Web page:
And still today Jesus gives this meal to sinners. Like the disciples, we have no comprehension of what is in our future. We hear Jesus’ Words: “Lo, I am with you always, even to the end of the age.” “I will never leave you nor forsake you.” “My grace is sufficient for you.” “My power is made perfect in weakness.” It doesn’t make sense to us. We can’t comprehend it. We have the head knowledge, but it doesn’t always mean anything. We get into the middle of trouble and we think “It would be nice if You were here with me, Jesus.” “It would be nice if You would fix this mess I’m in.” “I wish the joy and success you gave me the other day would still be with me today.” We doubt and we question. We wonder if God really is in control, if all things really work out for our good. All that is to say, Jesus gives this meal still today to sinners, to people who sin and doubt, those things we do best.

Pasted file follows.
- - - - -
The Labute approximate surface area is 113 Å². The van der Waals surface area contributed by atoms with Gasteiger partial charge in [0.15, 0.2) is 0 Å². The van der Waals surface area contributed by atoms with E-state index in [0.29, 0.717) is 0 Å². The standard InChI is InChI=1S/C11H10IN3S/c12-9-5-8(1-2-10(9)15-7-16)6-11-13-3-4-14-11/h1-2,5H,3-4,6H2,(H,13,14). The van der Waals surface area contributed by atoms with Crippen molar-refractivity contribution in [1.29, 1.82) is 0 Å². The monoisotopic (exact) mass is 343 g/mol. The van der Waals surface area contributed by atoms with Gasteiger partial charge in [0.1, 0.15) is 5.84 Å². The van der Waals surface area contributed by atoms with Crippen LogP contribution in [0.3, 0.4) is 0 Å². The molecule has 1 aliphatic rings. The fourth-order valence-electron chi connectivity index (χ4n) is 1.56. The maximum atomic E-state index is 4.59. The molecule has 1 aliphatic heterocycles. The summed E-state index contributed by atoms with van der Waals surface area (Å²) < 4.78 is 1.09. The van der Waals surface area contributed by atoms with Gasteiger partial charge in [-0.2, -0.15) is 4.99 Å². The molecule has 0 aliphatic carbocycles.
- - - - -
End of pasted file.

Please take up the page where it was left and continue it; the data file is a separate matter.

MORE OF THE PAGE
But Jesus also gave that meal to men who would go out after Pentecost with boldness. He gave that meal to ten disciples who would give up their very lives for the sake of the Gospel. Through them that meal was given to St. Stephen who was the first to have his blood shed for confessing Christ. That Sacrament has been given to countless martyrs whose bones were broken, whose bodies were consumed by lions and flames. The Body and Blood of Christ has sustained the host of witnesses who have gone before us, living proof that “having loved His own who were in the world,” Jesus loved them and forgave them and sustained them to the end.
And it sustains us as well. The Sacrament is the beating heart of the Christian Church, the source and summit of our spiritual and earthly lives because of what it gives us. In your uncertainty, in your joy, in your anger, in your heartbreak, Christ Jesus comes to you. As an embodiment of His unfathomable love for you, He makes His dwelling in you. He does this to forgive you all your sins, to give you strength for what lies ahead, to be with you to wipe away your tears and to make your hearts brave and your arms strong.